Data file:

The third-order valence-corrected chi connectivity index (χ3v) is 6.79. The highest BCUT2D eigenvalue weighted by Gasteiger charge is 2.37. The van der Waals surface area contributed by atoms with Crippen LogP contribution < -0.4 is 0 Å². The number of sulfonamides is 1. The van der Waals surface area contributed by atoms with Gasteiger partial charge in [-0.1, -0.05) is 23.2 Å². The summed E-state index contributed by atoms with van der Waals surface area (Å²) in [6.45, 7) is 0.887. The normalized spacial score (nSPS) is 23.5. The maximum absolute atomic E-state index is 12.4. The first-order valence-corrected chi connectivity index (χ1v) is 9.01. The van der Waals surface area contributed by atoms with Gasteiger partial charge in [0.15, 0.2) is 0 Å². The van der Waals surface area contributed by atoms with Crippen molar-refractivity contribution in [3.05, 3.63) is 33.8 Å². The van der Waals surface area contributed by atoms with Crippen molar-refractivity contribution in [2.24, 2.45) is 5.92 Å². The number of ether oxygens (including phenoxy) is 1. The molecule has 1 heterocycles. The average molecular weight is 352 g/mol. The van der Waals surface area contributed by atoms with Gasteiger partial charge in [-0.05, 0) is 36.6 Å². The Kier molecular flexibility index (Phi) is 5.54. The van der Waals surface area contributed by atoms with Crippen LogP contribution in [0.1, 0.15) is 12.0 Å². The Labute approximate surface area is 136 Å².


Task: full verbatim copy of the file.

The third-order valence-corrected chi connectivity index (χ3v) is 6.79. The highest BCUT2D eigenvalue weighted by Gasteiger charge is 2.37. The van der Waals surface area contributed by atoms with Crippen LogP contribution < -0.4 is 0 Å². The number of sulfonamides is 1. The van der Waals surface area contributed by atoms with Gasteiger partial charge in [-0.1, -0.05) is 23.2 Å². The summed E-state index contributed by atoms with van der Waals surface area (Å²) in [6.45, 7) is 0.887. The normalized spacial score (nSPS) is 23.5. The maximum absolute atomic E-state index is 12.4. The first-order valence-corrected chi connectivity index (χ1v) is 9.01. The van der Waals surface area contributed by atoms with Gasteiger partial charge in [0.15, 0.2) is 0 Å². The van der Waals surface area contributed by atoms with Crippen molar-refractivity contribution in [3.05, 3.63) is 33.8 Å². The van der Waals surface area contributed by atoms with Crippen molar-refractivity contribution in [2.24, 2.45) is 5.92 Å². The number of ether oxygens (including phenoxy) is 1. The molecule has 1 heterocycles. The average molecular weight is 352 g/mol. The van der Waals surface area contributed by atoms with Gasteiger partial charge in [-0.05, 0) is 36.6 Å². The Kier molecular flexibility index (Phi) is 5.54. The van der Waals surface area contributed by atoms with Crippen LogP contribution in [0.1, 0.15) is 12.0 Å². The Labute approximate surface area is 136 Å².